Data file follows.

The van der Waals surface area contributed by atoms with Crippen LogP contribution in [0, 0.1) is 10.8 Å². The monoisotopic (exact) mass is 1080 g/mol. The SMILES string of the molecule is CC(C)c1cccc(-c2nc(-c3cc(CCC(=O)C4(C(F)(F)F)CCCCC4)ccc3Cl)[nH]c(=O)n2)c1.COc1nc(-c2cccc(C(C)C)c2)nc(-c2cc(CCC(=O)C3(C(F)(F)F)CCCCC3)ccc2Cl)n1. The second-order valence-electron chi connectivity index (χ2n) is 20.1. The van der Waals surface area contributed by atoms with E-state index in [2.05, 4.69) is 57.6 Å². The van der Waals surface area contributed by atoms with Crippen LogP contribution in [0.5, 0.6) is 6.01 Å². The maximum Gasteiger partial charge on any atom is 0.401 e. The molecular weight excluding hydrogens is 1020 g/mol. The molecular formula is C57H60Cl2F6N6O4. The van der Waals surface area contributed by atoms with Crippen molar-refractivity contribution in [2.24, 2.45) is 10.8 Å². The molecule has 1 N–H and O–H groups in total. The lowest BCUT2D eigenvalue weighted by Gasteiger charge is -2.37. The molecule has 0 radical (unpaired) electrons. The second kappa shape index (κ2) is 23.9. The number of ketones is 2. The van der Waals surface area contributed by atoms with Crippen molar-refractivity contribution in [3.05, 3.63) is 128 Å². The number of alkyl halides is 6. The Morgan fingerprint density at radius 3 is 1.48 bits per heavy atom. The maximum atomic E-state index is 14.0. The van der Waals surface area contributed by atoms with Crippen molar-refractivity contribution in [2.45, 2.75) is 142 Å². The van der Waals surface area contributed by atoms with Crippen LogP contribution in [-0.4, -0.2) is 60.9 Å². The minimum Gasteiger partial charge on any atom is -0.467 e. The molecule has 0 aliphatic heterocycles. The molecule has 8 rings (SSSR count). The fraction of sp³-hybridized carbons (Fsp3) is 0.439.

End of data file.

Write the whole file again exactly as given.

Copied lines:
The van der Waals surface area contributed by atoms with Crippen LogP contribution in [0, 0.1) is 10.8 Å². The monoisotopic (exact) mass is 1080 g/mol. The SMILES string of the molecule is CC(C)c1cccc(-c2nc(-c3cc(CCC(=O)C4(C(F)(F)F)CCCCC4)ccc3Cl)[nH]c(=O)n2)c1.COc1nc(-c2cccc(C(C)C)c2)nc(-c2cc(CCC(=O)C3(C(F)(F)F)CCCCC3)ccc2Cl)n1. The second-order valence-electron chi connectivity index (χ2n) is 20.1. The van der Waals surface area contributed by atoms with E-state index in [2.05, 4.69) is 57.6 Å². The van der Waals surface area contributed by atoms with Crippen LogP contribution in [0.5, 0.6) is 6.01 Å². The maximum Gasteiger partial charge on any atom is 0.401 e. The molecular weight excluding hydrogens is 1020 g/mol. The molecular formula is C57H60Cl2F6N6O4. The van der Waals surface area contributed by atoms with Crippen molar-refractivity contribution in [2.24, 2.45) is 10.8 Å². The molecule has 1 N–H and O–H groups in total. The lowest BCUT2D eigenvalue weighted by Gasteiger charge is -2.37. The molecule has 0 radical (unpaired) electrons. The second kappa shape index (κ2) is 23.9. The number of ketones is 2. The van der Waals surface area contributed by atoms with Crippen molar-refractivity contribution in [3.05, 3.63) is 128 Å². The number of alkyl halides is 6. The Morgan fingerprint density at radius 3 is 1.48 bits per heavy atom. The maximum atomic E-state index is 14.0. The van der Waals surface area contributed by atoms with Crippen molar-refractivity contribution in [2.45, 2.75) is 142 Å². The van der Waals surface area contributed by atoms with Crippen LogP contribution in [-0.4, -0.2) is 60.9 Å². The minimum Gasteiger partial charge on any atom is -0.467 e. The molecule has 0 aliphatic heterocycles. The molecule has 8 rings (SSSR count). The fraction of sp³-hybridized carbons (Fsp3) is 0.439.